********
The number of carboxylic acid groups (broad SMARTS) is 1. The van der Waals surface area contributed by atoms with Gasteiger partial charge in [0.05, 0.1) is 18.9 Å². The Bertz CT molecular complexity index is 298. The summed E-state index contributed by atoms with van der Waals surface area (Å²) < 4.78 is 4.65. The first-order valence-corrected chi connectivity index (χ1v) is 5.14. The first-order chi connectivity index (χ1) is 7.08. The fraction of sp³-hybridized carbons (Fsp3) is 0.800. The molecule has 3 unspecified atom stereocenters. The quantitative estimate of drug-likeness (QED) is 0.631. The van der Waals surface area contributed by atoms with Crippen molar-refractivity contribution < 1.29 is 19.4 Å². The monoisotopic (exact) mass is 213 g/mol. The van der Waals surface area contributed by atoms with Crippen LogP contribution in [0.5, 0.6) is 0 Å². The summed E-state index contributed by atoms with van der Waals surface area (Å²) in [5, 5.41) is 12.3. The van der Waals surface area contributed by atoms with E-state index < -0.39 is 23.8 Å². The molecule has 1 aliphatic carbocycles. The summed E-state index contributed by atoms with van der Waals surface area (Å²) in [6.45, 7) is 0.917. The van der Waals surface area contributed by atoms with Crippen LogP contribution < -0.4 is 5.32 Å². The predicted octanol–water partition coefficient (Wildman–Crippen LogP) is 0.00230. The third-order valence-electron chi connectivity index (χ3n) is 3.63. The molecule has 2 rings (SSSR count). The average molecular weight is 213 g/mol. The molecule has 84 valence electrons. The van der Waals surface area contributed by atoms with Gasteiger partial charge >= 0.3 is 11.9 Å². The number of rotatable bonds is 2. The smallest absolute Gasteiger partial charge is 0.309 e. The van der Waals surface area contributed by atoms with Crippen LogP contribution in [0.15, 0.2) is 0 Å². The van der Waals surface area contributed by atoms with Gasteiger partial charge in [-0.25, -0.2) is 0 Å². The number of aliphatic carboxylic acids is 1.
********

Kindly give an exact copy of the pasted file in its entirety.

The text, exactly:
The number of carboxylic acid groups (broad SMARTS) is 1. The van der Waals surface area contributed by atoms with Gasteiger partial charge in [0.05, 0.1) is 18.9 Å². The Bertz CT molecular complexity index is 298. The summed E-state index contributed by atoms with van der Waals surface area (Å²) < 4.78 is 4.65. The first-order valence-corrected chi connectivity index (χ1v) is 5.14. The first-order chi connectivity index (χ1) is 7.08. The fraction of sp³-hybridized carbons (Fsp3) is 0.800. The molecule has 3 unspecified atom stereocenters. The quantitative estimate of drug-likeness (QED) is 0.631. The van der Waals surface area contributed by atoms with Crippen molar-refractivity contribution < 1.29 is 19.4 Å². The monoisotopic (exact) mass is 213 g/mol. The van der Waals surface area contributed by atoms with Crippen LogP contribution in [0.5, 0.6) is 0 Å². The summed E-state index contributed by atoms with van der Waals surface area (Å²) in [5, 5.41) is 12.3. The van der Waals surface area contributed by atoms with E-state index < -0.39 is 23.8 Å². The molecule has 1 aliphatic carbocycles. The summed E-state index contributed by atoms with van der Waals surface area (Å²) in [6.45, 7) is 0.917. The van der Waals surface area contributed by atoms with Crippen LogP contribution < -0.4 is 5.32 Å². The predicted octanol–water partition coefficient (Wildman–Crippen LogP) is 0.00230. The third-order valence-electron chi connectivity index (χ3n) is 3.63. The molecule has 2 rings (SSSR count). The average molecular weight is 213 g/mol. The molecule has 84 valence electrons. The van der Waals surface area contributed by atoms with Gasteiger partial charge >= 0.3 is 11.9 Å². The number of rotatable bonds is 2. The smallest absolute Gasteiger partial charge is 0.309 e. The van der Waals surface area contributed by atoms with Crippen LogP contribution in [0.15, 0.2) is 0 Å². The van der Waals surface area contributed by atoms with Gasteiger partial charge in [-0.25, -0.2) is 0 Å². The number of aliphatic carboxylic acids is 1.